ATHENS - Greek Prime Minister Kyriakos Mitsotakis said on Sunday that he was always open to meeting Turkish President Recep Tayyip Erdogan, as tensions between the two historical rivals mount.
The two uneasy neighbours have feuded for years over maritime borders and energy exploration rights in disputed parts of the Aegean and in the eastern Mediterranean.
Athens also accuses Ankara of flying over Greek islands, while Turkey has been angered by recent Greek defence agreements with France and the United States.
But at a press conference as part of the Thessaloniki International Fair, Mr Mitsotakis said on Sunday that he remained open to a meeting with Mr Erdogan but that he could not force one.
"I consider recent statements by the Turkish President unacceptable. However, we will always try to keep communication channels open," the Greek Premier said.
He added that an informal European Union (EU) summit in early October in Prague might be a chance for this to happen.
Mr Mitsotakis also accused Turkey of distorting reality.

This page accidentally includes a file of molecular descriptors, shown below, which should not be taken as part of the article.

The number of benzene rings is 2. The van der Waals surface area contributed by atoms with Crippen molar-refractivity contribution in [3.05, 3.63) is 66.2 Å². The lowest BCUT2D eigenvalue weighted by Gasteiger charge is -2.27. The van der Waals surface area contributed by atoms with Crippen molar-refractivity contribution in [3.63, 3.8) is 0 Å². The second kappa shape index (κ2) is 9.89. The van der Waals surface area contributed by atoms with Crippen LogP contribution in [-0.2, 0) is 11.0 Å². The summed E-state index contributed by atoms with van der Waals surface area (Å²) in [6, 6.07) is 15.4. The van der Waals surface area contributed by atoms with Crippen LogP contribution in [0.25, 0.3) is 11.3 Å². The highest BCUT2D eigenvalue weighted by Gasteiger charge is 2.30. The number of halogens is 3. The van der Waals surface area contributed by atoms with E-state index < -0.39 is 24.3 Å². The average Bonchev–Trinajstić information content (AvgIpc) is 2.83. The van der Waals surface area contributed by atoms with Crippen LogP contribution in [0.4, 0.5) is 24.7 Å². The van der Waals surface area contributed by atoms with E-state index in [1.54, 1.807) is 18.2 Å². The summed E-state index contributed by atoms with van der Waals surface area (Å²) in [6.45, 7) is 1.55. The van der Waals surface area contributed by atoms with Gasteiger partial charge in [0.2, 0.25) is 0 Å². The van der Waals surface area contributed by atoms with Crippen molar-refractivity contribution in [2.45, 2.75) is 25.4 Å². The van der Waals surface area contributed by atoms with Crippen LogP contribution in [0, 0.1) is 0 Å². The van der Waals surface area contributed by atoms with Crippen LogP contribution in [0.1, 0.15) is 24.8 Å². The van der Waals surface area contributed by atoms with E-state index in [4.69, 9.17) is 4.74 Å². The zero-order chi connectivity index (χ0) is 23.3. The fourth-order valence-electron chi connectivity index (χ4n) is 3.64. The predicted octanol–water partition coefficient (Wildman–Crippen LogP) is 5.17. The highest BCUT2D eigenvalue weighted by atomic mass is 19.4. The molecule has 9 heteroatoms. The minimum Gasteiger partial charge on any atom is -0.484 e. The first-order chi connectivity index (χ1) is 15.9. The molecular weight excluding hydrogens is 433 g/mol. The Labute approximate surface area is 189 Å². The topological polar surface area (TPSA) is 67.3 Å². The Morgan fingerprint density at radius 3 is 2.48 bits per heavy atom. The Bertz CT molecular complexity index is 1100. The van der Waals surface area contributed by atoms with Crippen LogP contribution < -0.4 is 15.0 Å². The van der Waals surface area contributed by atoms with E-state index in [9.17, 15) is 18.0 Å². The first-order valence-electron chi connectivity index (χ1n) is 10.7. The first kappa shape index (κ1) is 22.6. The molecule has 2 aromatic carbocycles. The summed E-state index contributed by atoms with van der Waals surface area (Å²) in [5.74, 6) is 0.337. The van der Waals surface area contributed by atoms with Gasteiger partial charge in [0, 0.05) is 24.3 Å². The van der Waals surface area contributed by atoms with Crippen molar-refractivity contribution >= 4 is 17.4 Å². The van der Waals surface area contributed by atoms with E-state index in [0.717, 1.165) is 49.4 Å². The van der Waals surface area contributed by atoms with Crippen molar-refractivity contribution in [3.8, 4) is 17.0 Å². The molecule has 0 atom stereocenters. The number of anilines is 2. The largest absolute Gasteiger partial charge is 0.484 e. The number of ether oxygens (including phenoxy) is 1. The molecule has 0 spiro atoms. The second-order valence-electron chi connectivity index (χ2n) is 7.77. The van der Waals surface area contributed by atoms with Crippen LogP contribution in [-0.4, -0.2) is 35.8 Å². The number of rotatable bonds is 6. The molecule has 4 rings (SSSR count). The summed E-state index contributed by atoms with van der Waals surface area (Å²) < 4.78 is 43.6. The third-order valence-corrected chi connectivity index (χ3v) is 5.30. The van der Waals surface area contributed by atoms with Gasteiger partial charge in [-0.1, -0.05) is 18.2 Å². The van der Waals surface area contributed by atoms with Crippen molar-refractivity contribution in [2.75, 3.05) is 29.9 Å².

Mr Erdogan has repeatedly accused North Atlantic Treaty Organisation (Nato) ally Greece of "occupying" Aegean islands whose status was settled in post-war treaties.
Asked whether he thinks Turkey is going to provoke a military conflict in the Aegean, the Greek Prime Minister answered that he could not "even imagine a military confrontation".
But he warned that in such a scenario, Greece's armed forces would give a "decisive answer".
This week, Athens formally complained to the EU, Nato and the United Nations after Mr Erdogan warned in a speech: "We have one thing to say to Greece: Remember Izmir."
It was a reference to the 1922 fall of the western city of Izmir in Turkey that was followed by its burning and a massacre of the ethnic Greek population. AFP